by Max Carrington
In the spring of 1999, my parents decided that the family home was too small for the four of us and that they wanted to expand. The addition they had in mind would convert the master bedroom into a room for my sister, the room we now shared would become my own. This was a big step for a seven-year-old. My grandmother would move into a new basement apartment and my mother and father would get a brand new master bedroom complete with an en suite and a walk-in closet.
It was a long process, but after a few months the major renovations were done and there were only finishing touches to be completed.
The house was old and my mother demanded that the new rooms match the others. My father searched for oak doors that he could paint and stain to match the others. Each of the older doors in the house had clear glass doorknobs that were connected in the middle by a bar and sat on silver backplates. My father found enough of the silver backplates for all of the new doors, but fell one short on the double-sided glass knobs. This left my parents walk-in closet with a latch but no knobs.
The spring had quickly turned to summer, and on a bright sunny day, I followed ten paces behind my sister on our way home from school, as she demanded. As we walked up the front steps, I remember noticing that both the silver sedan and blue pickup truck were in the laneway. My father was home from work early.
We entered the house and proceeded to our bedrooms to put away our school bags. I heard my father speaking—loudly—to my mother. I also heard a strange clanking noise as he spoke. I hurried to their bedroom to find my father talking to the closed closet door and turning a screwdriver in the empty hole left for the double-sided knob.
My mother had accidentally latched the door behind her. She had been trapped in there for more than half the day.
My father rose from his bent-over position and greeted my sister and me. “Welcome home guys. It seems that we have a bit of a predicament,” he said as he wiped the sweat from his brow. He quickly laid out some possible solutions to us, but rescinded them just as quickly, “we could take the door off of its hinges, but no, the hinges are on the inside. We could bust it down, but no, I really do not want to have to paint and stain another one.” He continued to fidget with the screwdriver and latch, but it didn’t seem to be very effective.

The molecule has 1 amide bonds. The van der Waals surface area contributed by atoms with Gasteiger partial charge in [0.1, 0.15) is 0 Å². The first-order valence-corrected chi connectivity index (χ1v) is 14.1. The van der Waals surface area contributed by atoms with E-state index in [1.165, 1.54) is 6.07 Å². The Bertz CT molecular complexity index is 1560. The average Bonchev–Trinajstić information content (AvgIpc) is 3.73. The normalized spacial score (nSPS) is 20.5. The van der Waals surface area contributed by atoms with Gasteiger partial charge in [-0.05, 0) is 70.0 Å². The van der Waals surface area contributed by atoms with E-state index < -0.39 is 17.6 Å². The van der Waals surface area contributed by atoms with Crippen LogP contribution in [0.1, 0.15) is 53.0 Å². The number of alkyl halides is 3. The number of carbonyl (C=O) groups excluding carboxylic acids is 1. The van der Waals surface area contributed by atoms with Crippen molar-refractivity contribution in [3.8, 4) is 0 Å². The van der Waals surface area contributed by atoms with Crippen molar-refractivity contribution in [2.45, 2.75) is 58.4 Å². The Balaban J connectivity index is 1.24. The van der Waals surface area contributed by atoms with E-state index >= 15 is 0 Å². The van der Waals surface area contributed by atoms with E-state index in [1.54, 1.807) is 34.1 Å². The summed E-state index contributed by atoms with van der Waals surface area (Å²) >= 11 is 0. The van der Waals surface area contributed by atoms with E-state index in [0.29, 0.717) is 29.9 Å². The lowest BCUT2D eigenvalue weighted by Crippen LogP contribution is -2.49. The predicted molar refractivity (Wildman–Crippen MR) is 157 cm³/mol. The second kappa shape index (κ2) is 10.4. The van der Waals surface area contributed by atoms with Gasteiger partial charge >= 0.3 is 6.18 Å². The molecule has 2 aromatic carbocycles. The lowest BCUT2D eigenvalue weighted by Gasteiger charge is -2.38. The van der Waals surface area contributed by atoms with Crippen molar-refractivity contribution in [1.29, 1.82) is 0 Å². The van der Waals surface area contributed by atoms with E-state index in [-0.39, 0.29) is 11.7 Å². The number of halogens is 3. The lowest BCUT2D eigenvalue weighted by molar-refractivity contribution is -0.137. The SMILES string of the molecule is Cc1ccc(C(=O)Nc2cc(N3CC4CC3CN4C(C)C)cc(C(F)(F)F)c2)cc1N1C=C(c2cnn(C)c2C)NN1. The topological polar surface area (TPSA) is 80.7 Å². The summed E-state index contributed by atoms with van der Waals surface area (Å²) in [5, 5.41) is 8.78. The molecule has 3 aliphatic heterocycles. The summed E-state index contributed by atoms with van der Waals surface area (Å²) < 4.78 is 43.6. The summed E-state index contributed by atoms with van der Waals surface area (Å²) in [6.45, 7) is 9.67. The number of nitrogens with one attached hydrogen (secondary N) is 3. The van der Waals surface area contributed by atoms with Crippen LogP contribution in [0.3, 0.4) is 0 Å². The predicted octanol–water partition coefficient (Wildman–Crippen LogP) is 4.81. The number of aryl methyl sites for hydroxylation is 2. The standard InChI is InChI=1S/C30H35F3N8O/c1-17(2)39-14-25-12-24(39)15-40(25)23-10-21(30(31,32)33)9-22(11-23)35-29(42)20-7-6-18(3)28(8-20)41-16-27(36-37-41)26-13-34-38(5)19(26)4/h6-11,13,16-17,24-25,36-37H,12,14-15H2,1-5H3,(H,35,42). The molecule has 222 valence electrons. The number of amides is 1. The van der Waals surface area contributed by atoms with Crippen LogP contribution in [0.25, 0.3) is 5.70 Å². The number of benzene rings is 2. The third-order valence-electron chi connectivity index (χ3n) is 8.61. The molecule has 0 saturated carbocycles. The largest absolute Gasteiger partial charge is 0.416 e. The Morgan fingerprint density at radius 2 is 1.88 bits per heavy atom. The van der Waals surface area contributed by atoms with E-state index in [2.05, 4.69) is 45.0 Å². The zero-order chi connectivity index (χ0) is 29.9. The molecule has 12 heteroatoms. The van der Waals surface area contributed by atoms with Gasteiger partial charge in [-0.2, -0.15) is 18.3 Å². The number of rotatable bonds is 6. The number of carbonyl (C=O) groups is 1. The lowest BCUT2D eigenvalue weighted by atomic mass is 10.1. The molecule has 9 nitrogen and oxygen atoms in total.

“Would you just get me out of here!” yelled mom, who was sobbing profusely, curled up in a ball in the middle of the closet floor, surrounded by clothes.
Up to this point in my life I had never witnessed either of my parents so powerless and so vulnerable. My mother, who was the most powerful women in the world, who protected me against my nightmares, who I ran to when it was me who was feeling powerless and vulnerable, was trapped in a closet, in the fetal position, completely broken.
I stayed by the closet door, consoling her, telling her about my day at school to keep her mind off of the situation while my sister and father searched for solutions. About a half an hour passed before my sister came up with the idea to take apart one of the other doorknobs in the house and use it in the latch-hole of the walk-in closet. My father grabbed his tools and quickly took the knob off the pantry door. He inserted it into the latch-hole of the closet and opened it. Behind the door was my mother, now standing, her face swollen and red from crying. She immediately wrapped her arms around my father, and my sister and I did the same.
To this day, there is no knob on that closet door and every time I see that empty latch-hole, I recall the day when my mother was trapped and helpless, and it reminds me that even the most powerful people you know are susceptible to helplessness.